On the molecular origin of the cooperative coil-to-globule transition of poly(N-isopropylacrylamide) in water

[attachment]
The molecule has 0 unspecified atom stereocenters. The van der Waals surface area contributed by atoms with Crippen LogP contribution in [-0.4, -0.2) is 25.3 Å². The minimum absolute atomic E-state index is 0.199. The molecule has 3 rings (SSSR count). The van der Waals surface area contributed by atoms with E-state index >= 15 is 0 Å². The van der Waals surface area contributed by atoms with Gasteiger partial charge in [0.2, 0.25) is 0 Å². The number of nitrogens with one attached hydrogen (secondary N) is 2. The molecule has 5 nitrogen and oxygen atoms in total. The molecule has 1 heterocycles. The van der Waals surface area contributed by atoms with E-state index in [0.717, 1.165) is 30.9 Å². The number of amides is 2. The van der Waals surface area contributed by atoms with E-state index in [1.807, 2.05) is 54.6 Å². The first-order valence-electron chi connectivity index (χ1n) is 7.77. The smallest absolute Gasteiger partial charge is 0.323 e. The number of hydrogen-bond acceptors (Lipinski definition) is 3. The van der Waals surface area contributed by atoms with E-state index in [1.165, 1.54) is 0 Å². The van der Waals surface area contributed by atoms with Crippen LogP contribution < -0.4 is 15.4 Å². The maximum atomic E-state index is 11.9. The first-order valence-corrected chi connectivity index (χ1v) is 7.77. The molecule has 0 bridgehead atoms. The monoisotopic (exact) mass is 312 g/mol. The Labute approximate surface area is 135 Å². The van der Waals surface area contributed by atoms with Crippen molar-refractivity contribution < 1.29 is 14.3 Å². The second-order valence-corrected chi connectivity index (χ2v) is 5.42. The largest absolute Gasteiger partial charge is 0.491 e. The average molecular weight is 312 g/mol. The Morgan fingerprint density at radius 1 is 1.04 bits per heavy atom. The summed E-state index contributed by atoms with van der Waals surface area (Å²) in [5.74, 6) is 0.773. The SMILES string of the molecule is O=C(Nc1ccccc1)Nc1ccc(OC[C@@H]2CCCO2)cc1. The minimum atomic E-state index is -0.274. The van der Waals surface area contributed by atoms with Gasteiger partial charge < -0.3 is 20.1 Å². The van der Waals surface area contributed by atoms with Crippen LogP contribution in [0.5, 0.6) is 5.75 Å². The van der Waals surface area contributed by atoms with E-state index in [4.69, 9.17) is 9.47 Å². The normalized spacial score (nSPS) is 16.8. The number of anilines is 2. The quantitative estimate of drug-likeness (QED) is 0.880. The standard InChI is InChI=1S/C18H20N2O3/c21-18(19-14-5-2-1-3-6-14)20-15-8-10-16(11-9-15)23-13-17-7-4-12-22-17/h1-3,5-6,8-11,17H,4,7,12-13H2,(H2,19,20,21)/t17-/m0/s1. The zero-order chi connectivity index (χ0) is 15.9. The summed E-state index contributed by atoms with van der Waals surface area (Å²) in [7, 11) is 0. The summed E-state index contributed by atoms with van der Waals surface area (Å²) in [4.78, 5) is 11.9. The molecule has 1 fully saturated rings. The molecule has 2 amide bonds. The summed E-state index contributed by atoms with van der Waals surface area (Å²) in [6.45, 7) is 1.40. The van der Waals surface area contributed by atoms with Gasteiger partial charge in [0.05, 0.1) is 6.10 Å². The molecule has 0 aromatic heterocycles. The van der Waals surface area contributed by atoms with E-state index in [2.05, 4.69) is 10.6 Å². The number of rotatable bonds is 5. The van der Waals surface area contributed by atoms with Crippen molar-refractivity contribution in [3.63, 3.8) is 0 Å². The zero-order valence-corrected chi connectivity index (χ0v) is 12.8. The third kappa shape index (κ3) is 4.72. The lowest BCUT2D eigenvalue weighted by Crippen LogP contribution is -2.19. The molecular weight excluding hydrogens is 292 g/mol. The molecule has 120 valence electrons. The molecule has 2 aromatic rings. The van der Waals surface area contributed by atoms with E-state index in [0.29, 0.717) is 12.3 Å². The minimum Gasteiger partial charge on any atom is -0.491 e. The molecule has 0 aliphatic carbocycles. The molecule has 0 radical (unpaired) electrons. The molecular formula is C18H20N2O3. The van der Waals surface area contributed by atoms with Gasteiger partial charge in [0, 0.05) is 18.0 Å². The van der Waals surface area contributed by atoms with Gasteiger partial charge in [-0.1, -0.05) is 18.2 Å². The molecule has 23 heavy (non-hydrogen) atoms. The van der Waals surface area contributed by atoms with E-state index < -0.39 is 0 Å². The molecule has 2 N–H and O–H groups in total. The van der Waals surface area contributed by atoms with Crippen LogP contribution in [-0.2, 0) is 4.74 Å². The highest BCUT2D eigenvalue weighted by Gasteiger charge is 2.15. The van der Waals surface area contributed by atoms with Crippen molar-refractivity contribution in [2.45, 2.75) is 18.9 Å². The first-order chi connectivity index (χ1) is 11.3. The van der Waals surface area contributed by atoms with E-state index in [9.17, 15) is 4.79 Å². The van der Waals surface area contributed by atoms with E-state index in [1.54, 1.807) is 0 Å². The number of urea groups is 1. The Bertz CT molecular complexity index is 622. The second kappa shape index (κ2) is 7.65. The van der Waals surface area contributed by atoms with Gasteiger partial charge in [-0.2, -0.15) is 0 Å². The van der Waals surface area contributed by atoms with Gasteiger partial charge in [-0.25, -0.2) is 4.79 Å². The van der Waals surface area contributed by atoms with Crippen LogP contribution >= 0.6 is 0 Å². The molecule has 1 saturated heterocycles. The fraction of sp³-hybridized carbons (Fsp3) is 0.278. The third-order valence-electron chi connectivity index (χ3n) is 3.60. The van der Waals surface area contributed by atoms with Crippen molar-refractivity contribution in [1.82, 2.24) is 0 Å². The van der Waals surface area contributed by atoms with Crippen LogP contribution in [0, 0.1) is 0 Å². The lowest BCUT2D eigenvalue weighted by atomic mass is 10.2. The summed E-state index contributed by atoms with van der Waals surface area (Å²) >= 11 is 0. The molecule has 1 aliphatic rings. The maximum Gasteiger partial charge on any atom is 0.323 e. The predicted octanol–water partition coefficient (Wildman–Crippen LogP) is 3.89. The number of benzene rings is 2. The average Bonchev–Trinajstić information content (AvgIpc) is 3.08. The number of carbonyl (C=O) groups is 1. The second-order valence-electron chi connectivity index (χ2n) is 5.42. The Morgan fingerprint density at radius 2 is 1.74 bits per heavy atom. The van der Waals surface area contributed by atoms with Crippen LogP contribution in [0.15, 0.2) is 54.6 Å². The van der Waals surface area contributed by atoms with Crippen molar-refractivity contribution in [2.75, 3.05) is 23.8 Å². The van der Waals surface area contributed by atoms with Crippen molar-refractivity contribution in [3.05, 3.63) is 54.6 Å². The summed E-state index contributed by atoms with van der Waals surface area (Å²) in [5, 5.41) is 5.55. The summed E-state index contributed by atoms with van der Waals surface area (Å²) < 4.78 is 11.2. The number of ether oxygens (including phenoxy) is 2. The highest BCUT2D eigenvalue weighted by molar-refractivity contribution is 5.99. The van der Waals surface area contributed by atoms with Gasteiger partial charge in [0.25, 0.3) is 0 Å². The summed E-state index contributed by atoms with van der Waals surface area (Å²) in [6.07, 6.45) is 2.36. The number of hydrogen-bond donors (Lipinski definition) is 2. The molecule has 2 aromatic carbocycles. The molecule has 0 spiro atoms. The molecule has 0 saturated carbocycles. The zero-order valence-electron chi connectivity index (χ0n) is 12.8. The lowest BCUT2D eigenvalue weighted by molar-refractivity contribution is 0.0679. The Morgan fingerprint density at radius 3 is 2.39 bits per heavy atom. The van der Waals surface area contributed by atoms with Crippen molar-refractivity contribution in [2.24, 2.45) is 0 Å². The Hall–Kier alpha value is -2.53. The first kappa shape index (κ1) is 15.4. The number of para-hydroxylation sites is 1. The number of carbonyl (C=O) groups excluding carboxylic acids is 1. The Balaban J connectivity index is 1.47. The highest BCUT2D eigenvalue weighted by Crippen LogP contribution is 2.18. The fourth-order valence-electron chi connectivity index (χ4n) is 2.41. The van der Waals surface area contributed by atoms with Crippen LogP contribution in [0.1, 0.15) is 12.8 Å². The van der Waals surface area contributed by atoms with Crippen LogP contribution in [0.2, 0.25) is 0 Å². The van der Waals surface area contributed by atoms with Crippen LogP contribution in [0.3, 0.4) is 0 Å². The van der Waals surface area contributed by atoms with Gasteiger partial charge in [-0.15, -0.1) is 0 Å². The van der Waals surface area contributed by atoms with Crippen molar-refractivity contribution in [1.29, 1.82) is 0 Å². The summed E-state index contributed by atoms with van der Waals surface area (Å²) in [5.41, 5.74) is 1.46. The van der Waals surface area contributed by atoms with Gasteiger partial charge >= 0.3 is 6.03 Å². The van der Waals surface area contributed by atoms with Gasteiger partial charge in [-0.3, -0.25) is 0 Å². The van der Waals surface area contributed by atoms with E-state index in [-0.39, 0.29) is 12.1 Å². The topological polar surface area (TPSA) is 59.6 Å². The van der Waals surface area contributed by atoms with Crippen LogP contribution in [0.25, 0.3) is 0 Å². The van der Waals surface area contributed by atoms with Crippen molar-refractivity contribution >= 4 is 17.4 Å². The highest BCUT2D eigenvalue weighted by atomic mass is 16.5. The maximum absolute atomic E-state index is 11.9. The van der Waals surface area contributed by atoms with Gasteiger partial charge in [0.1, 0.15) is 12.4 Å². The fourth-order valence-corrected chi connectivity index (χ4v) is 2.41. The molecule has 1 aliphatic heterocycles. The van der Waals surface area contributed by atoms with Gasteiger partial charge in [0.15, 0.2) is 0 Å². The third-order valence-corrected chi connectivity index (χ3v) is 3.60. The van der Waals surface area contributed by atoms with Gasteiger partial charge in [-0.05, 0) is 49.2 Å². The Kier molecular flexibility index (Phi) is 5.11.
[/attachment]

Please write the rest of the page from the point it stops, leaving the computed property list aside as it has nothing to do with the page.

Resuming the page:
By means of atomistic molecular dynamics simulations we investigate the behaviour of poly(N-isopropylacrylamide), PNIPAM, in water at temperatures below and above the lower critical solution temperature (LCST), including the undercooled regime. The transition between water soluble and insoluble states at the LCST is described as a cooperative process involving an intramolecular coil-to-globule transition preceding the aggregation of chains and the polymer precipitation. In this work we investigate the molecular origin of such cooperativity and the evolution of the hydration pattern in the undercooled polymer solution. The solution behaviour of an atactic 30-mer at high dilution is studied in the temperature interval from 243 to 323 K with a favourable comparison to available experimental data. In the water soluble states of PNIPAM we detect a correlation between polymer segmental dynamics and diffusion motion of bound water, occurring with the same activation energy. Simulation results show that below the coil-to-globule transition temperature PNIPAM is surrounded by a network of hydrogen bonded water molecules and that the cooperativity arises from the structuring of water clusters in proximity to hydrophobic groups. Differently, the perturbation of the hydrogen bond pattern involving water and amide groups occurs above the transition temperature. Altogether these findings reveal that even above the LCST PNIPAM remains largely hydrated and that the coil-to-globule transition is related with a significant rearrangement of the solvent in the proximity of the surface of the polymer. The comparison between the hydrogen bonding of water in the surrounding of PNIPAM isopropyl groups and in the bulk displays a decreased structuring of solvent at the hydrophobic polymer–water interface across the transition temperature, as expected because of the topological extension along the chain of such interface. No evidence of an upper critical solution temperature behaviour, postulated in theoretical and thermodynamics studies of PNIPAM aqueous solution, is observed in the low temperature domain.